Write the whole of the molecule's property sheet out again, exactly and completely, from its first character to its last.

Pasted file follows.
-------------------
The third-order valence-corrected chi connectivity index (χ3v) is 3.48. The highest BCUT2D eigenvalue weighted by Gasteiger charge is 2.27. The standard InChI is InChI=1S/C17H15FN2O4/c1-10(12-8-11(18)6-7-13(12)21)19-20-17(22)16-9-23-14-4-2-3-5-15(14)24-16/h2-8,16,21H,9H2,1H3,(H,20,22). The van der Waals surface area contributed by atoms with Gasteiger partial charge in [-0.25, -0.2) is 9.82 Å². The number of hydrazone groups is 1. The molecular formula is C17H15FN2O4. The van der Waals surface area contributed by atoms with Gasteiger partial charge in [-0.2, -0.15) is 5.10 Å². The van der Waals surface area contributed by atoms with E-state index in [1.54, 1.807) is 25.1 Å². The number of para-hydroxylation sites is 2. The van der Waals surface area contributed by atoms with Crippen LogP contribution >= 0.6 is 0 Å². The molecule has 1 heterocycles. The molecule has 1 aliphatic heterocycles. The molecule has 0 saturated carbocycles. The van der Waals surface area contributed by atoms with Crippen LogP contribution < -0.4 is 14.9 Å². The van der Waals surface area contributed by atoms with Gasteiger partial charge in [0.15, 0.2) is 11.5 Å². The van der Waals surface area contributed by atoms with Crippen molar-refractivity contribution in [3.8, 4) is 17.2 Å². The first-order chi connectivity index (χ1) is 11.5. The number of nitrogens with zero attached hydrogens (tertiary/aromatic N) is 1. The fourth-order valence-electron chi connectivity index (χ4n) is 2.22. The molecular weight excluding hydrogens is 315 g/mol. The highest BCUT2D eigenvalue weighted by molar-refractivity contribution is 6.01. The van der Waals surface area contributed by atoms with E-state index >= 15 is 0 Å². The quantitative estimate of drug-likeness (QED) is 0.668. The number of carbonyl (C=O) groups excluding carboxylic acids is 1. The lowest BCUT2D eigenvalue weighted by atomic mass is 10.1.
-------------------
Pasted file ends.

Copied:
The third-order valence-corrected chi connectivity index (χ3v) is 3.48. The highest BCUT2D eigenvalue weighted by Gasteiger charge is 2.27. The standard InChI is InChI=1S/C17H15FN2O4/c1-10(12-8-11(18)6-7-13(12)21)19-20-17(22)16-9-23-14-4-2-3-5-15(14)24-16/h2-8,16,21H,9H2,1H3,(H,20,22). The van der Waals surface area contributed by atoms with Gasteiger partial charge in [-0.25, -0.2) is 9.82 Å². The number of hydrazone groups is 1. The molecular formula is C17H15FN2O4. The van der Waals surface area contributed by atoms with Gasteiger partial charge in [-0.2, -0.15) is 5.10 Å². The van der Waals surface area contributed by atoms with E-state index in [1.54, 1.807) is 25.1 Å². The number of para-hydroxylation sites is 2. The van der Waals surface area contributed by atoms with Crippen LogP contribution >= 0.6 is 0 Å². The molecule has 1 heterocycles. The molecule has 1 aliphatic heterocycles. The molecule has 0 saturated carbocycles. The van der Waals surface area contributed by atoms with Crippen LogP contribution < -0.4 is 14.9 Å². The van der Waals surface area contributed by atoms with Gasteiger partial charge in [0.15, 0.2) is 11.5 Å². The van der Waals surface area contributed by atoms with Crippen molar-refractivity contribution in [3.8, 4) is 17.2 Å². The first-order chi connectivity index (χ1) is 11.5. The number of nitrogens with zero attached hydrogens (tertiary/aromatic N) is 1. The fourth-order valence-electron chi connectivity index (χ4n) is 2.22. The molecular weight excluding hydrogens is 315 g/mol. The highest BCUT2D eigenvalue weighted by molar-refractivity contribution is 6.01. The van der Waals surface area contributed by atoms with E-state index >= 15 is 0 Å². The quantitative estimate of drug-likeness (QED) is 0.668. The number of carbonyl (C=O) groups excluding carboxylic acids is 1. The lowest BCUT2D eigenvalue weighted by atomic mass is 10.1.